Padraig Harrington, a proponent on the proposed ban of the anchored putting stroke, put a belly putter into play Thursday at the Wells Fargo Championship.
PGA of America president Ted Bishop has been vocal about his opposition to the proposed rule that would ban the anchored stroke used for long putters. Royal & Ancient chief executive Peter Dawson last week referred to Bishop's public comments as a "campaign."
When the USGA and R&A settle the anchoring debate, don't expect the decision to come down to a popularity contest. In fact, it's fair to anticipate the proposed ban taking effect.
Tim Clark broke his monthslong silence on the proposed ban on anchoring and shed light on the presentation he gave at a PGA Tour players' meeting Jan. 21 to preserve the stroke.
Now that the 90-day comment period regarding the proposed anchoring ban is over, the U.S. Golf Association and the R&A – which received an earful from many of golf’s leaders – have a few things to consider. The game’s governing bodies released statements March 1, saying the comment period that ended Feb. 28 has been “very constructive.” Now, golfers worldwide – professional and amateur – are left to see what’s next.
It's official – the European Tour is supporting the R&A's proposed ban on anchoring, according to a statement released March 4 by tour chief George O'Grady.
All three professional bodies in the British Isles have expressed support for the R&A's stance that anchoring a putting stroke should be banned.
Our Jeff Rude hopes that the USGA and R&A will listen to those dissenting corners and continue to allowing anchoring for the sake of the game’s enjoyment and growth.
The European Tour will not join forces with the PGA Tour and oppose the proposed anchoring ban suggested by the U.S. Golf Association and the R&A, according to a source who spoke on the condition of anonymity at the London-based tour.
What started as a proposed rule change has intensified into a showdown between golf heavyweights: the USGA in one corner versus the PGA Tour and PGA of America in the other. The outcome remains in doubt as the USGA and R&A’s 90-day comment period expires Feb. 28.
The British Professional Golfers’ Association will not resist the proposed ban on the anchoring stroke, chief executive Sandy Jones told Golfweek.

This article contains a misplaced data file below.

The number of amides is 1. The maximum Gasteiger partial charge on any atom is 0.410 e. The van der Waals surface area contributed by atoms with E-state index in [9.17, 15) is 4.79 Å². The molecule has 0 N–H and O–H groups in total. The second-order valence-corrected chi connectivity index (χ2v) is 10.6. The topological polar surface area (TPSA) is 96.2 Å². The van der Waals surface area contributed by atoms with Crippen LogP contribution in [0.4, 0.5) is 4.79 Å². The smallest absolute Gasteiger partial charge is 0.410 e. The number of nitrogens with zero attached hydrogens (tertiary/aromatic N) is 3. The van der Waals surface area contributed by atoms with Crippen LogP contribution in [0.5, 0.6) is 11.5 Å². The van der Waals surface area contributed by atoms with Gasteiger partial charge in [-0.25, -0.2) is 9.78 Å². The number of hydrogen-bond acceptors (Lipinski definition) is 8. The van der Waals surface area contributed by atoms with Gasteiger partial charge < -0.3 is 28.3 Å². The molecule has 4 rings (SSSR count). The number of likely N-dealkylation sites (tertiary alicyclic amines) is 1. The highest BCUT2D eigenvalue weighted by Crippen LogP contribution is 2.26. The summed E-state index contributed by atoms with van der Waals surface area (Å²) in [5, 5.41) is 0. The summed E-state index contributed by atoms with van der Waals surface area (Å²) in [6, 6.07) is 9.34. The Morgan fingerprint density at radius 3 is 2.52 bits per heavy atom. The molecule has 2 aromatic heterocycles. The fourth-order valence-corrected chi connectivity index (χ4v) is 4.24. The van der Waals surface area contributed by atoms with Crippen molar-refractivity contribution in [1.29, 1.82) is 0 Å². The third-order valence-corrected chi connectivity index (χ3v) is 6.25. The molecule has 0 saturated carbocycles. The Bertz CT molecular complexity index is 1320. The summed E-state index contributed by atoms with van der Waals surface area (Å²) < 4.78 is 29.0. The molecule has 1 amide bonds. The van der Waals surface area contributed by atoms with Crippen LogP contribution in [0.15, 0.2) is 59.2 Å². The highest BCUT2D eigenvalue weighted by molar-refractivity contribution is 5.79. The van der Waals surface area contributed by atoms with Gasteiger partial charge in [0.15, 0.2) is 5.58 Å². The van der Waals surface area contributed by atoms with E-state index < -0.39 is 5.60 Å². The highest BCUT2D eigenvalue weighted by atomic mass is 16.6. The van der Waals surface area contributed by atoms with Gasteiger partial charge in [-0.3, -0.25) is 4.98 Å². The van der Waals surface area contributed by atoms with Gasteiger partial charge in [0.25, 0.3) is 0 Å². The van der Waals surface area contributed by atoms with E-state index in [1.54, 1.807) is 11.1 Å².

As controversy continues to swirl around the proposed anchoring ban, its effect already is being felt in the marketplace: Sales of long and belly putters are way down.
Count Steve Stricker, one of the four players on the PGA Tour Policy Board, among what he says is a majority and growing number of Tour players who oppose the proposed ban on putter anchoring.
In the statement addressed to USGA executive director Mike Davis and signed by NGCOA chief executive Michael Hughes, the association said it is uniting with the PGA against the proposed ban.
Opposition to the proposed ban on the anchored stroke surfaced Monday night in two key meetings on the PGA Tour.
Golfweek's Adam Schupak sits down with the patriarch of Ping, John Solheim, who shares his thoughts on a wide range of topics, from the Solheim Cup to the proposed anchoring ban.
With the 90-day commenting period up on Feb. 28, the PGA Tour is preparing to take a stance on the proposed anchoring ban, and many believe that commissioner Tim Finchem is against the ban.
PGA Tour commissioner Tim Finchem addressed the media Wednesday morning to discuss the previous night’s players meeting and the Tour’s reaction to the proposed anchoring ban.
Carl Pettersson thinks the PGA Tour players who use belly or long putters are in this fight by themselves. "If they didn't use a short putter, why would they care?"
Will Tiger Woods finally win a major in 2013? Will Rory McIlroy increase his win total from 2012? Will anchoring be pushed through early? We tackle all three questions with our yearly predictions.
Golfweek senior writer Alex Miceli offers his thoughts after Wednesday's press conference by the USGA and R&A.
USGA, R&A explain proposed Rules change to prohibit anchored strokes.